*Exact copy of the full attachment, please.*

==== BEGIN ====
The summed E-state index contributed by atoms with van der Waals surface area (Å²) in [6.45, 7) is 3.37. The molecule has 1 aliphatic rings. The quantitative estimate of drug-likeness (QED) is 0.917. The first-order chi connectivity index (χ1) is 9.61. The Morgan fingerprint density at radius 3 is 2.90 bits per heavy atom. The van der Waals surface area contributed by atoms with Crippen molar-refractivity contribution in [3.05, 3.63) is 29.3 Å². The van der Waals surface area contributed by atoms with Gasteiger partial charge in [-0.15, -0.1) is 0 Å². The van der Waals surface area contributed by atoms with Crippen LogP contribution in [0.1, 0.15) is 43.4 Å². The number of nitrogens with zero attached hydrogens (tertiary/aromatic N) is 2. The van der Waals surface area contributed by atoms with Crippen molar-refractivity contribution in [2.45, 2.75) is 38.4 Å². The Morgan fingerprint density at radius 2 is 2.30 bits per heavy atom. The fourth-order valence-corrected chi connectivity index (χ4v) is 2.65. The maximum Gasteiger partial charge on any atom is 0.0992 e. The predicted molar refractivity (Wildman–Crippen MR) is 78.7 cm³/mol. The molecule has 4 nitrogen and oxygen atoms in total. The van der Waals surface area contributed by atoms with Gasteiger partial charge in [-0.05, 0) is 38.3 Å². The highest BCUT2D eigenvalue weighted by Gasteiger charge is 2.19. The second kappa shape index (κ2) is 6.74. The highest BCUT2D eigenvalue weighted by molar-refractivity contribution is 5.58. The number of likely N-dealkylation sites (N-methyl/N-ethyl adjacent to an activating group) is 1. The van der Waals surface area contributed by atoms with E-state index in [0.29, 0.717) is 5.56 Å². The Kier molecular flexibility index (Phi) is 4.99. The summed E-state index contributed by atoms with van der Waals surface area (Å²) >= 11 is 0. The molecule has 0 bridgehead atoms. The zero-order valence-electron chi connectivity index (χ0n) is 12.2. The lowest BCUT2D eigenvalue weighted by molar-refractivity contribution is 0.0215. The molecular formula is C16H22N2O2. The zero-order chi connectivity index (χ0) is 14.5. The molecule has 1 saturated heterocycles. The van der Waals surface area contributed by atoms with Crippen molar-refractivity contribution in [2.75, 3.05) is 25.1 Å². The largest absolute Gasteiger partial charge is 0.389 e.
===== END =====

The summed E-state index contributed by atoms with van der Waals surface area (Å²) in [6.45, 7) is 3.37. The molecule has 1 aliphatic rings. The quantitative estimate of drug-likeness (QED) is 0.917. The first-order chi connectivity index (χ1) is 9.61. The Morgan fingerprint density at radius 3 is 2.90 bits per heavy atom. The van der Waals surface area contributed by atoms with Crippen molar-refractivity contribution in [3.05, 3.63) is 29.3 Å². The van der Waals surface area contributed by atoms with Gasteiger partial charge in [-0.15, -0.1) is 0 Å². The van der Waals surface area contributed by atoms with Crippen LogP contribution in [0.1, 0.15) is 43.4 Å². The number of nitrogens with zero attached hydrogens (tertiary/aromatic N) is 2. The van der Waals surface area contributed by atoms with Crippen molar-refractivity contribution in [2.45, 2.75) is 38.4 Å². The Morgan fingerprint density at radius 2 is 2.30 bits per heavy atom. The fourth-order valence-corrected chi connectivity index (χ4v) is 2.65. The maximum Gasteiger partial charge on any atom is 0.0992 e. The predicted molar refractivity (Wildman–Crippen MR) is 78.7 cm³/mol. The molecule has 4 nitrogen and oxygen atoms in total. The van der Waals surface area contributed by atoms with Gasteiger partial charge in [-0.05, 0) is 38.3 Å². The highest BCUT2D eigenvalue weighted by Gasteiger charge is 2.19. The second kappa shape index (κ2) is 6.74. The highest BCUT2D eigenvalue weighted by molar-refractivity contribution is 5.58. The number of likely N-dealkylation sites (N-methyl/N-ethyl adjacent to an activating group) is 1. The van der Waals surface area contributed by atoms with E-state index in [0.29, 0.717) is 5.56 Å². The Kier molecular flexibility index (Phi) is 4.99. The summed E-state index contributed by atoms with van der Waals surface area (Å²) >= 11 is 0. The molecule has 0 bridgehead atoms. The zero-order valence-electron chi connectivity index (χ0n) is 12.2. The lowest BCUT2D eigenvalue weighted by molar-refractivity contribution is 0.0215. The molecular formula is C16H22N2O2. The zero-order chi connectivity index (χ0) is 14.5. The molecule has 1 saturated heterocycles. The van der Waals surface area contributed by atoms with Crippen molar-refractivity contribution in [2.75, 3.05) is 25.1 Å². The largest absolute Gasteiger partial charge is 0.389 e.